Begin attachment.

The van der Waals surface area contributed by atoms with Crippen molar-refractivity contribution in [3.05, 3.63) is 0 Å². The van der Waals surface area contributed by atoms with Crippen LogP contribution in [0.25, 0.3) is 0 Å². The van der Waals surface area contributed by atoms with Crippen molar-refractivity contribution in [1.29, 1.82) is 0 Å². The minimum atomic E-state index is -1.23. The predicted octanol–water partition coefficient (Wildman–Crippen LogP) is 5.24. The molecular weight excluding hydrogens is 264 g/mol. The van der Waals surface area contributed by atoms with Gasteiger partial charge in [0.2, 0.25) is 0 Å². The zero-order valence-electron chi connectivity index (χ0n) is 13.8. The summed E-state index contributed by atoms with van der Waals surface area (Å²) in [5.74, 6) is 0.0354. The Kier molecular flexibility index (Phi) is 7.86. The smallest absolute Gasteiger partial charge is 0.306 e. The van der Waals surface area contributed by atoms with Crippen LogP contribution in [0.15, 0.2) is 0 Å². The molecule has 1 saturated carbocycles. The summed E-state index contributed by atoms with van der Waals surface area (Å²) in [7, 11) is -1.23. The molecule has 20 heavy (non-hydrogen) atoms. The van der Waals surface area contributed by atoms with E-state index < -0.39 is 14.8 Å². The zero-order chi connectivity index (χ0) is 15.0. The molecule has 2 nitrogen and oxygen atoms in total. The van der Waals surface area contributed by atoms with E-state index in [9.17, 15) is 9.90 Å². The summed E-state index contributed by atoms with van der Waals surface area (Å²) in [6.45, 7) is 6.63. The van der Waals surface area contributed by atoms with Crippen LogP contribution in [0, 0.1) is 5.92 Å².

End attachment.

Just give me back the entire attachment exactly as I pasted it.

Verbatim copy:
The van der Waals surface area contributed by atoms with Crippen molar-refractivity contribution in [3.05, 3.63) is 0 Å². The van der Waals surface area contributed by atoms with Crippen LogP contribution in [0.25, 0.3) is 0 Å². The van der Waals surface area contributed by atoms with Crippen molar-refractivity contribution in [1.29, 1.82) is 0 Å². The minimum atomic E-state index is -1.23. The predicted octanol–water partition coefficient (Wildman–Crippen LogP) is 5.24. The molecular weight excluding hydrogens is 264 g/mol. The van der Waals surface area contributed by atoms with Gasteiger partial charge in [0.2, 0.25) is 0 Å². The zero-order valence-electron chi connectivity index (χ0n) is 13.8. The summed E-state index contributed by atoms with van der Waals surface area (Å²) in [5.74, 6) is 0.0354. The Kier molecular flexibility index (Phi) is 7.86. The smallest absolute Gasteiger partial charge is 0.306 e. The van der Waals surface area contributed by atoms with Crippen LogP contribution in [0.15, 0.2) is 0 Å². The molecule has 1 saturated carbocycles. The summed E-state index contributed by atoms with van der Waals surface area (Å²) in [7, 11) is -1.23. The molecule has 20 heavy (non-hydrogen) atoms. The van der Waals surface area contributed by atoms with E-state index < -0.39 is 14.8 Å². The zero-order chi connectivity index (χ0) is 15.0. The molecule has 2 nitrogen and oxygen atoms in total. The van der Waals surface area contributed by atoms with E-state index in [9.17, 15) is 9.90 Å². The summed E-state index contributed by atoms with van der Waals surface area (Å²) in [6.45, 7) is 6.63. The van der Waals surface area contributed by atoms with Crippen LogP contribution in [0, 0.1) is 5.92 Å².